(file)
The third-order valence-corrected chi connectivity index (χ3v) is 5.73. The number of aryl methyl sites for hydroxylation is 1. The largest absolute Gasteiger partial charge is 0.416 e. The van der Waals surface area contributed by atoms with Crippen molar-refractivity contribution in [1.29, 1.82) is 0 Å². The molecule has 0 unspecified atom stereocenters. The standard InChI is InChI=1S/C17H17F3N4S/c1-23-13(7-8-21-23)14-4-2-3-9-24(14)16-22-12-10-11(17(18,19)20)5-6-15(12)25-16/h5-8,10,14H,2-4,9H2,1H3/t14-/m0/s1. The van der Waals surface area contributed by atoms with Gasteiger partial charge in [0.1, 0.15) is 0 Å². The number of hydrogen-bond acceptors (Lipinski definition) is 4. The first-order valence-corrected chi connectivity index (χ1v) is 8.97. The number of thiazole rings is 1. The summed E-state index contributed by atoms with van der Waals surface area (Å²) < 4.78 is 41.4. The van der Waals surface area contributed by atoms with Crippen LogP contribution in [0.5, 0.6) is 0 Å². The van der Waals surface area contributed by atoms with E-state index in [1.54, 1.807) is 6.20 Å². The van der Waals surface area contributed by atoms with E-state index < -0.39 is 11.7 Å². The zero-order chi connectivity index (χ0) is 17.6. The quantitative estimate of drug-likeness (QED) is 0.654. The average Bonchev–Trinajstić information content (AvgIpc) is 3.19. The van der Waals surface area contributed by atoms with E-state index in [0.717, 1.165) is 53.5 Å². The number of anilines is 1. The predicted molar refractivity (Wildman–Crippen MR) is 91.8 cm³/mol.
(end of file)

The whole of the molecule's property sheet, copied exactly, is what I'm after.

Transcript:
The third-order valence-corrected chi connectivity index (χ3v) is 5.73. The number of aryl methyl sites for hydroxylation is 1. The largest absolute Gasteiger partial charge is 0.416 e. The van der Waals surface area contributed by atoms with Crippen molar-refractivity contribution in [1.29, 1.82) is 0 Å². The molecule has 0 unspecified atom stereocenters. The standard InChI is InChI=1S/C17H17F3N4S/c1-23-13(7-8-21-23)14-4-2-3-9-24(14)16-22-12-10-11(17(18,19)20)5-6-15(12)25-16/h5-8,10,14H,2-4,9H2,1H3/t14-/m0/s1. The van der Waals surface area contributed by atoms with Gasteiger partial charge in [0.1, 0.15) is 0 Å². The number of hydrogen-bond acceptors (Lipinski definition) is 4. The first-order valence-corrected chi connectivity index (χ1v) is 8.97. The number of thiazole rings is 1. The summed E-state index contributed by atoms with van der Waals surface area (Å²) < 4.78 is 41.4. The van der Waals surface area contributed by atoms with Crippen LogP contribution in [0.5, 0.6) is 0 Å². The van der Waals surface area contributed by atoms with E-state index in [1.54, 1.807) is 6.20 Å². The van der Waals surface area contributed by atoms with E-state index < -0.39 is 11.7 Å². The zero-order chi connectivity index (χ0) is 17.6. The quantitative estimate of drug-likeness (QED) is 0.654. The average Bonchev–Trinajstić information content (AvgIpc) is 3.19. The van der Waals surface area contributed by atoms with E-state index in [0.717, 1.165) is 53.5 Å². The number of anilines is 1. The predicted molar refractivity (Wildman–Crippen MR) is 91.8 cm³/mol.